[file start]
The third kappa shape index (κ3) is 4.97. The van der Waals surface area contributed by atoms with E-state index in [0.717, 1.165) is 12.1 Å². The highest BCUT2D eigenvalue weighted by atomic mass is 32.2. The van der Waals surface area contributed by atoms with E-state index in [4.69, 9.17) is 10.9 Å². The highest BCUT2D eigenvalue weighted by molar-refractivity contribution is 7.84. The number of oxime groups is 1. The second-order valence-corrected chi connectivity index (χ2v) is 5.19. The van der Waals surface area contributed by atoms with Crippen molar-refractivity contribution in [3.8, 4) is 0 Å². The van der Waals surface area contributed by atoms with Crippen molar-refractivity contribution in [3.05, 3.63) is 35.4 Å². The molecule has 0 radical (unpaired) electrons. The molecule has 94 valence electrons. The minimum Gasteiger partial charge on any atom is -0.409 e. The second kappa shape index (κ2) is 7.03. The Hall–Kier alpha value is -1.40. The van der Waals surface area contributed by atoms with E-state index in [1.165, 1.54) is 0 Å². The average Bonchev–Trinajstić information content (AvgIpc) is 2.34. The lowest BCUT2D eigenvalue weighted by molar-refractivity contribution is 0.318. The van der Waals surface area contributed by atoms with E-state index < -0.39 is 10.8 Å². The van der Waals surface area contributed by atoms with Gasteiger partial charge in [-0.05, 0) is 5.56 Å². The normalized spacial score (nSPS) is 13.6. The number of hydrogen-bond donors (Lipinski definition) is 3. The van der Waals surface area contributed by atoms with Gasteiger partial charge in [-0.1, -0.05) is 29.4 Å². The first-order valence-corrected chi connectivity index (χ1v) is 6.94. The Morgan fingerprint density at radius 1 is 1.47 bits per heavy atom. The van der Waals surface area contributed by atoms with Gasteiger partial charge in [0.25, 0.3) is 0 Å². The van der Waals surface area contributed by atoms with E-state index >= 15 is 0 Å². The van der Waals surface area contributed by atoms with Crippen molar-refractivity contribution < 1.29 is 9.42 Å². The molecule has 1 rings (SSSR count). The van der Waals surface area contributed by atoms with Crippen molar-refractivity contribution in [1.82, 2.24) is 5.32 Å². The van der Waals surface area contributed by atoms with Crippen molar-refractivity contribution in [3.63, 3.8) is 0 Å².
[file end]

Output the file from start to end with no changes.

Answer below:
The third kappa shape index (κ3) is 4.97. The van der Waals surface area contributed by atoms with E-state index in [0.717, 1.165) is 12.1 Å². The highest BCUT2D eigenvalue weighted by atomic mass is 32.2. The van der Waals surface area contributed by atoms with E-state index in [4.69, 9.17) is 10.9 Å². The highest BCUT2D eigenvalue weighted by molar-refractivity contribution is 7.84. The number of oxime groups is 1. The second-order valence-corrected chi connectivity index (χ2v) is 5.19. The van der Waals surface area contributed by atoms with Crippen molar-refractivity contribution in [3.8, 4) is 0 Å². The van der Waals surface area contributed by atoms with Crippen molar-refractivity contribution in [3.05, 3.63) is 35.4 Å². The molecule has 0 radical (unpaired) electrons. The molecule has 94 valence electrons. The minimum Gasteiger partial charge on any atom is -0.409 e. The second kappa shape index (κ2) is 7.03. The Hall–Kier alpha value is -1.40. The van der Waals surface area contributed by atoms with E-state index in [1.165, 1.54) is 0 Å². The average Bonchev–Trinajstić information content (AvgIpc) is 2.34. The lowest BCUT2D eigenvalue weighted by molar-refractivity contribution is 0.318. The van der Waals surface area contributed by atoms with E-state index < -0.39 is 10.8 Å². The van der Waals surface area contributed by atoms with Gasteiger partial charge in [-0.05, 0) is 5.56 Å². The normalized spacial score (nSPS) is 13.6. The number of hydrogen-bond donors (Lipinski definition) is 3. The van der Waals surface area contributed by atoms with Gasteiger partial charge in [-0.1, -0.05) is 29.4 Å². The first-order valence-corrected chi connectivity index (χ1v) is 6.94. The Morgan fingerprint density at radius 1 is 1.47 bits per heavy atom. The van der Waals surface area contributed by atoms with Gasteiger partial charge in [0.25, 0.3) is 0 Å². The van der Waals surface area contributed by atoms with E-state index >= 15 is 0 Å². The van der Waals surface area contributed by atoms with Crippen molar-refractivity contribution < 1.29 is 9.42 Å². The molecule has 1 rings (SSSR count). The van der Waals surface area contributed by atoms with Crippen molar-refractivity contribution in [1.82, 2.24) is 5.32 Å². The van der Waals surface area contributed by atoms with Crippen molar-refractivity contribution in [3.63, 3.8) is 0 Å².